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Re: Towards a Grand Compromise

From: David Singer <singer@apple.com>
Date: Tue, 12 Jun 2012 15:12:06 -0700
To: "public-tracking@w3.org (public-tracking@w3.org)" <public-tracking@w3.org>
Message-id: <D8A02891-E2C3-4E96-86A5-5D2759D79146@apple.com>
I was thinking about this a little more.

It seems that *sites* within *one party* are able exchange data (that's what we mean by a party, after all - the envelope within which data can flow and be used).  It seems that to do that, they need to have a common responsibility for the data and its use - that the privacy policy under which it was collected applies no matter where it goes, and that if there is a problem, there is a *singular entity* that will own the responsibility.

Given that, it seems that the definition of 'share' is when data flows and can be used out of one 'responsibility envelope'.

(Note that this leaves outsourcing off the table -- it's not sharing, as the collector has no ability to use.)

For me, the notion that responsibility-follows-data is more useful than trying to find something about ownership or branding, which vary by the structures and laws that define corporations etc.

So, for me, the (a) responsibility-envelope fully encompasses the data-exchange envelope and (b) the site-party relationship is discoverable (if not evident, e.g. by host name), perhaps through the well-known-resource, are what we need.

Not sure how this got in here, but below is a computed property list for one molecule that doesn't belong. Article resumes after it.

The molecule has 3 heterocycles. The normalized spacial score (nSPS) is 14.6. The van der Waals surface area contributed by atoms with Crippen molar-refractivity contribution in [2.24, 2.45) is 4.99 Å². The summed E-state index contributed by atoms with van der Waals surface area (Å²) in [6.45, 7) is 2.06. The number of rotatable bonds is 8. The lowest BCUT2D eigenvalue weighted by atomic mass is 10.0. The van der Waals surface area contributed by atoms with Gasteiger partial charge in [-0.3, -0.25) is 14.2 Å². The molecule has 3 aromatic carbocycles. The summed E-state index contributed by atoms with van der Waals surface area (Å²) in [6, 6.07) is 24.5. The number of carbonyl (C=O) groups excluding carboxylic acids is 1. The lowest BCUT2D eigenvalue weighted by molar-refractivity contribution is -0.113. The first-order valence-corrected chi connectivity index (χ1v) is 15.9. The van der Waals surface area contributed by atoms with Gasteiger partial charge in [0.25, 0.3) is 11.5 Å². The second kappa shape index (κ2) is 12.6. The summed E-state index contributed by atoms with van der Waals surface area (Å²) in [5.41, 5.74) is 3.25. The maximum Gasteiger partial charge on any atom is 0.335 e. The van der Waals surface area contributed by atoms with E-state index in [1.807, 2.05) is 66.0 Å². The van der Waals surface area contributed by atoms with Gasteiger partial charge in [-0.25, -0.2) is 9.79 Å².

does this help?

On Jun 12, 2012, at 14:30 , Dobbs, Brooks wrote:

> Jonathan,
> 
> Apologies for the late comments here, but I think it is worth mentioning that the proposed definition of “share” is likely to create a number of problems.  Semantically I think most people understand the concept of sharing as being where one party “has possession” (for lack of a better term) of a known set of data points which it then forwards to another party.  The general idea being data subject gives data to controller 1, controller 1 knowingly gives the data to controller 2.  This analogy doesn’t work well online where the following is true... 
> 
> Data is directly collected by controller 2 from data subject.